In the meantime, ASPs such as Salesforce.com are trumpeting first-year cost of ownership figures of $300,000 for 150 seats, about 80 percent less than a comparable implementation from Siebel costing $1.5 million.
There’s also a third option—developing all the capabilities in-house, said Jamie Holcombe, senior vice president of operations and CIO for Web hosting company Globix Corp. But since his company had already done a fair amount of its own development work, it realized the money pit that homegrown CRM might prove to be.
As a result, Globix spends about $6,900 a month for 60 seats with Salesforce.com that are built around integrating multiple “silos” like calendaring and customer contact, Holcombe said. In addition, Globix is using Salesforce.com’s API and its XML interface for integration with other Globix systems. Holcombe said he’s already used open-source software to integrate Globix’s pricing with Salesforce.com’s catalog function, creating a price quote tool for the Globix sales team.
“We’re creating a lot of the glue ourselves for the business processes that make us unique,” Holcombe said. That permits Globix to create whatever hybrids it desires, using its own databases and acquired knowledge, Salesforce.com’s functionality, and in-house development, when warranted. “We see no need to reinvent the wheel” every time some new function is added to the Globix CRM mix, Holcombe added.
Regardless of how it actually is implemented, the newly improved, modular CRM is proving popular with enterprises. “We definitely see people going back to the mentality of ‘Buy what we need and install it.’ And users are getting more comfortable with the idea of buying one module at a time, even if it’s from different vendors,” said Pombriant.
He cautioned potential new CRM customers to make sure they have a clear picture of their own business needs. “Talk to a vendor too early, and they’ll help you define your problem in terms of their solution,” he said. Keep the CRM options open and make sure that modularity is built in from the start.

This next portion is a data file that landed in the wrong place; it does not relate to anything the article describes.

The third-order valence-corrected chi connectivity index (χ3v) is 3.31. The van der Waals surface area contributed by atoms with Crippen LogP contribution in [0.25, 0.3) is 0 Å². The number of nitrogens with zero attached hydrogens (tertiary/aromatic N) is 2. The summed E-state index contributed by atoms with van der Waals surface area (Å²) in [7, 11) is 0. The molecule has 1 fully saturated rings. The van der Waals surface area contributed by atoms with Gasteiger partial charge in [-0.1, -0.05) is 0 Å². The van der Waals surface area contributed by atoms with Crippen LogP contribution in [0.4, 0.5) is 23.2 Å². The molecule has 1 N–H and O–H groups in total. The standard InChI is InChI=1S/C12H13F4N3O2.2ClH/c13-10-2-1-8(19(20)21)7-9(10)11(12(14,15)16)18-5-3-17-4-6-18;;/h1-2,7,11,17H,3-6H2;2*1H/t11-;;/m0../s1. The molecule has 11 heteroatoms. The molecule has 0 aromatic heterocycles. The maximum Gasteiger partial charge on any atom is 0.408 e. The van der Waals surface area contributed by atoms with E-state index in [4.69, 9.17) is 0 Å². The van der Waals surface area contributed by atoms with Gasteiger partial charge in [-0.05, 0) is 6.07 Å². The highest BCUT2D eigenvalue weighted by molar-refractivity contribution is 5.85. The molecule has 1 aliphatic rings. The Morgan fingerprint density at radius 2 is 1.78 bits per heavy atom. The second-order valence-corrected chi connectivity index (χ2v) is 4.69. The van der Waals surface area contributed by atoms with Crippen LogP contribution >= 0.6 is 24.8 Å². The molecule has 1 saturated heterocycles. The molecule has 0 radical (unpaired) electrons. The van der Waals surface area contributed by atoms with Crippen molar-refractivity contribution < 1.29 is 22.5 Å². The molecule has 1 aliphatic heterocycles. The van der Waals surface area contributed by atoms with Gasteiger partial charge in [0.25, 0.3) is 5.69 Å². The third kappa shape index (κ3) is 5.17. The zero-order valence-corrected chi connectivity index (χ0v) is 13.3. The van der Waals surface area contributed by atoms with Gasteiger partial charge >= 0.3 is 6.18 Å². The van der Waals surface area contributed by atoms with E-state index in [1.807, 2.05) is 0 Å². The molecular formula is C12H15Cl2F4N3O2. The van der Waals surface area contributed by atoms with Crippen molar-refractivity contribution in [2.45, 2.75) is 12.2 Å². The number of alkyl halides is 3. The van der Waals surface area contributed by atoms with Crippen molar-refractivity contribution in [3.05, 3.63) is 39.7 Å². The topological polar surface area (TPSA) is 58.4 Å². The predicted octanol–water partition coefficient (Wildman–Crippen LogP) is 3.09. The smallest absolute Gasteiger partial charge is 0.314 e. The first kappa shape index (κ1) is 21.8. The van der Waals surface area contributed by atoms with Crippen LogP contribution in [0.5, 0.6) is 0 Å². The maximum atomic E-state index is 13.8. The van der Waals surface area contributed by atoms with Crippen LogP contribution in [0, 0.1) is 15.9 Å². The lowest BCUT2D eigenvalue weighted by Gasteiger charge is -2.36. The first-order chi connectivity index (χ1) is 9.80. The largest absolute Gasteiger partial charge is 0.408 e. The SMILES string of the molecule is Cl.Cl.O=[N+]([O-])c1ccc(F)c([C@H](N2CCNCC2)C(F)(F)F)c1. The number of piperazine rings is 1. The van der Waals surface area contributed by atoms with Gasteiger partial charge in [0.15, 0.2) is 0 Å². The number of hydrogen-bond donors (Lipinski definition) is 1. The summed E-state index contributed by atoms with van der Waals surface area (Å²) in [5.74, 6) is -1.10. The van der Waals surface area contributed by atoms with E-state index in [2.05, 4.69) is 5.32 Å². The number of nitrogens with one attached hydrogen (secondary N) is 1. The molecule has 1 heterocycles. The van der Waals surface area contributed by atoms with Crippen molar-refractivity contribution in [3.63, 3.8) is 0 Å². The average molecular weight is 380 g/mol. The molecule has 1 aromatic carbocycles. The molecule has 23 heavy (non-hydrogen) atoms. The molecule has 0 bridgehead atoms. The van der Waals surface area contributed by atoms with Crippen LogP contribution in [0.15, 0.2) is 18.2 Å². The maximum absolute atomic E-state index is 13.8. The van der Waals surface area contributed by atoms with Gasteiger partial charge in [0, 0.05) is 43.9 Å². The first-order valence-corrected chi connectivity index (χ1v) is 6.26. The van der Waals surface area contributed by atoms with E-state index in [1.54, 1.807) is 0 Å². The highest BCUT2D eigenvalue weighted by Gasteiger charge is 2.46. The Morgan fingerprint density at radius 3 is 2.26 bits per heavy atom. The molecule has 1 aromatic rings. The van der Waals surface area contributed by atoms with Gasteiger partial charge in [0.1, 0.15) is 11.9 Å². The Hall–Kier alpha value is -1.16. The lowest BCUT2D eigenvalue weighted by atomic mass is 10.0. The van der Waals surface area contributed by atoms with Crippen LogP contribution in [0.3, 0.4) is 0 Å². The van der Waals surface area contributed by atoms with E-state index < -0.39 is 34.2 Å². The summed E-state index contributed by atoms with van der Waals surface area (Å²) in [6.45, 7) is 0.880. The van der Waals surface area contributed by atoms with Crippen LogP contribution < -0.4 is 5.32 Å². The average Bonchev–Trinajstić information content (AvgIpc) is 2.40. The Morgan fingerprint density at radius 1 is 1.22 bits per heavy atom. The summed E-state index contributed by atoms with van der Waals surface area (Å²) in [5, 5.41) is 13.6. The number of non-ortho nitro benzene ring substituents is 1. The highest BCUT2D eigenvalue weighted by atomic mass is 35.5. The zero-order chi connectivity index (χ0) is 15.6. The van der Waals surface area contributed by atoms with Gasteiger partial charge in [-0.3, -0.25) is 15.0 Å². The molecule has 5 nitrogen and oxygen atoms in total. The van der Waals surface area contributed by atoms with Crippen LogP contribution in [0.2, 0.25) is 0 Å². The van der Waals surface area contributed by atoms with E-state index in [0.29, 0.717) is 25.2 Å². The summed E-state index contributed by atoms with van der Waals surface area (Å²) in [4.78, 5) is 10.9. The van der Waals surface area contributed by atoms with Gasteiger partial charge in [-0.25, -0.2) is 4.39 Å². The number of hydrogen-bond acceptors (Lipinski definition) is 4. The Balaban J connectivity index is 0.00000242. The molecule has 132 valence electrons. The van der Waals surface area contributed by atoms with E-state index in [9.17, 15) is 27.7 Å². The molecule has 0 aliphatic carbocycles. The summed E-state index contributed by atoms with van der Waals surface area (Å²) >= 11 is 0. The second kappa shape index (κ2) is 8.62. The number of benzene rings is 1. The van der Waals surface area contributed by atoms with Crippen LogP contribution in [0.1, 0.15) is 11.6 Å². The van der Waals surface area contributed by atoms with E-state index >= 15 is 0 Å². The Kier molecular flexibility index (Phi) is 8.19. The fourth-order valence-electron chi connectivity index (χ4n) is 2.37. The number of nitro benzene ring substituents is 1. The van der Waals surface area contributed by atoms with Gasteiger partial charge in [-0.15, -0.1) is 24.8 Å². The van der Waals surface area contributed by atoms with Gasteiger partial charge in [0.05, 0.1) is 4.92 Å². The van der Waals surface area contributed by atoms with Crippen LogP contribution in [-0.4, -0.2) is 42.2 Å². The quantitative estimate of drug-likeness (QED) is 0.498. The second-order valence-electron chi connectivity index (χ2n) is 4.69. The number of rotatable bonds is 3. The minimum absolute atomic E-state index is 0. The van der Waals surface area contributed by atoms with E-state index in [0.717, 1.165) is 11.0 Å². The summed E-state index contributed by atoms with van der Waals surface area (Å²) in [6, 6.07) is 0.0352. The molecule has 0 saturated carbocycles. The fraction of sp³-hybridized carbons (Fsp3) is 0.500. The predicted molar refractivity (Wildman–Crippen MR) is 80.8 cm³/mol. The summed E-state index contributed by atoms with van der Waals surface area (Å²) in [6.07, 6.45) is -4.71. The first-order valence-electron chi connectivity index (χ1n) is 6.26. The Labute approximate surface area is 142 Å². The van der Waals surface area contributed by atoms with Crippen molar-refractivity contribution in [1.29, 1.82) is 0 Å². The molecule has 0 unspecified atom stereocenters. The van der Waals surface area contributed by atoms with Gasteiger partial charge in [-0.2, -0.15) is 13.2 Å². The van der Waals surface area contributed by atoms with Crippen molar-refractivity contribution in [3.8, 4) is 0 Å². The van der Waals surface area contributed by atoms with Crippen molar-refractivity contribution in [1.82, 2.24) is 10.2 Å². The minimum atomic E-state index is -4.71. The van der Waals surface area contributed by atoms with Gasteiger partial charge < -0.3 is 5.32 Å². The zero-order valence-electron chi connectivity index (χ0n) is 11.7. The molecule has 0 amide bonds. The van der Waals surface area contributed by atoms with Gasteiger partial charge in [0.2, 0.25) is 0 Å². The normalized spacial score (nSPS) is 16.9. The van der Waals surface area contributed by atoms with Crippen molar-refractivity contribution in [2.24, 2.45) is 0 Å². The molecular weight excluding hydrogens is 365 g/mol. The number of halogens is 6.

Tips and caveats
- Know your business and your requirements so that the vendor doesn’t define your problem in terms of its solution.
- In the modular route, consider your enterprise’s pain points, but also keep a more holistic view of the enterprise and its medium- to long-term strategic objectives.
- Take baby steps. One set of capabilities with some prominence and the ability to generate decent ROI can be put into operation first, while subsequent capabilities are planned and activated.
- Ask about the solution’s data architecture to ensure the product has sufficient openness to other vendors’ products alongside your primary vendor’s CRM suite. Demand customer references to verify claims of seamless interoperability and cost-effective integration.
- Compare the upfront and ongoing costs of an in-house CRM deployment with an outsourced option. The savings might surprise you, and the 24/7 maintenance and high reliability may save you and your staff.
- Ask what it costs to use a vendor’s API and XML interfaces, whether stand-alone or hosted, in the event you want to integrate the vendor’s solutions with your databases and servers. If you use Java 2 Enterprise Edition or some other development tool for server-side applications, make sure your vendor supports it inside its CRM, ERP, and SCM products.
- If you already have ERP or SCM suites, you can leverage attractive discounts for CRM from the existing software vendor. This should ease integration between CRM and the vendor’s other products.